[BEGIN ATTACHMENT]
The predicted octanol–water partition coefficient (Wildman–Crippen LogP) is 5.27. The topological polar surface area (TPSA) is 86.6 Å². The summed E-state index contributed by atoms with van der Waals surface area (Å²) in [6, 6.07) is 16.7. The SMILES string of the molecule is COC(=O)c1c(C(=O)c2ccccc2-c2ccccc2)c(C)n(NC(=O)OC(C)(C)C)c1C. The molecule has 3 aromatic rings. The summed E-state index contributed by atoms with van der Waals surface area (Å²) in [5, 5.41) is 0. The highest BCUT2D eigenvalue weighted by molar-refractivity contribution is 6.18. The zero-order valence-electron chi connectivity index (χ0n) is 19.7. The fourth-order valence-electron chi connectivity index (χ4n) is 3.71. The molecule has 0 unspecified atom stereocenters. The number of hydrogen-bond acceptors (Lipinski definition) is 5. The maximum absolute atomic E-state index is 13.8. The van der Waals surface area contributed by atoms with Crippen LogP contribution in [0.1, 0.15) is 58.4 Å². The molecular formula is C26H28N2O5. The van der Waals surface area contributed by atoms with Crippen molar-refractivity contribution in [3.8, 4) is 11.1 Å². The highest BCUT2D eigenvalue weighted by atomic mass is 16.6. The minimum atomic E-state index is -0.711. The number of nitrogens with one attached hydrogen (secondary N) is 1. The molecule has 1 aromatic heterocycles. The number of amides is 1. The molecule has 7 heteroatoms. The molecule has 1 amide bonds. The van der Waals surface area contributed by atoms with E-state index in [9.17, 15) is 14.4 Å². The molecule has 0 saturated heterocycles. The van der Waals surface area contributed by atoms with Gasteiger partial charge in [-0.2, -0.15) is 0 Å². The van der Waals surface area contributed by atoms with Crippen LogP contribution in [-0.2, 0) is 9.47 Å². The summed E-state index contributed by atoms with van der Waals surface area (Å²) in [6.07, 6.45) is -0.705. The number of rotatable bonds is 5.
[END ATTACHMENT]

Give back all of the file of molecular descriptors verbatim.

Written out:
The predicted octanol–water partition coefficient (Wildman–Crippen LogP) is 5.27. The topological polar surface area (TPSA) is 86.6 Å². The summed E-state index contributed by atoms with van der Waals surface area (Å²) in [6, 6.07) is 16.7. The SMILES string of the molecule is COC(=O)c1c(C(=O)c2ccccc2-c2ccccc2)c(C)n(NC(=O)OC(C)(C)C)c1C. The molecule has 3 aromatic rings. The summed E-state index contributed by atoms with van der Waals surface area (Å²) in [5, 5.41) is 0. The highest BCUT2D eigenvalue weighted by molar-refractivity contribution is 6.18. The zero-order valence-electron chi connectivity index (χ0n) is 19.7. The fourth-order valence-electron chi connectivity index (χ4n) is 3.71. The molecule has 0 unspecified atom stereocenters. The number of hydrogen-bond acceptors (Lipinski definition) is 5. The maximum absolute atomic E-state index is 13.8. The van der Waals surface area contributed by atoms with Crippen LogP contribution in [0.1, 0.15) is 58.4 Å². The molecular formula is C26H28N2O5. The van der Waals surface area contributed by atoms with Crippen molar-refractivity contribution in [3.8, 4) is 11.1 Å². The highest BCUT2D eigenvalue weighted by atomic mass is 16.6. The minimum atomic E-state index is -0.711. The number of nitrogens with one attached hydrogen (secondary N) is 1. The molecule has 1 aromatic heterocycles. The number of amides is 1. The molecule has 7 heteroatoms. The molecule has 1 amide bonds. The van der Waals surface area contributed by atoms with E-state index in [9.17, 15) is 14.4 Å². The molecule has 0 saturated heterocycles. The van der Waals surface area contributed by atoms with Gasteiger partial charge in [-0.2, -0.15) is 0 Å². The van der Waals surface area contributed by atoms with Crippen LogP contribution in [-0.2, 0) is 9.47 Å². The summed E-state index contributed by atoms with van der Waals surface area (Å²) in [6.07, 6.45) is -0.705. The number of rotatable bonds is 5.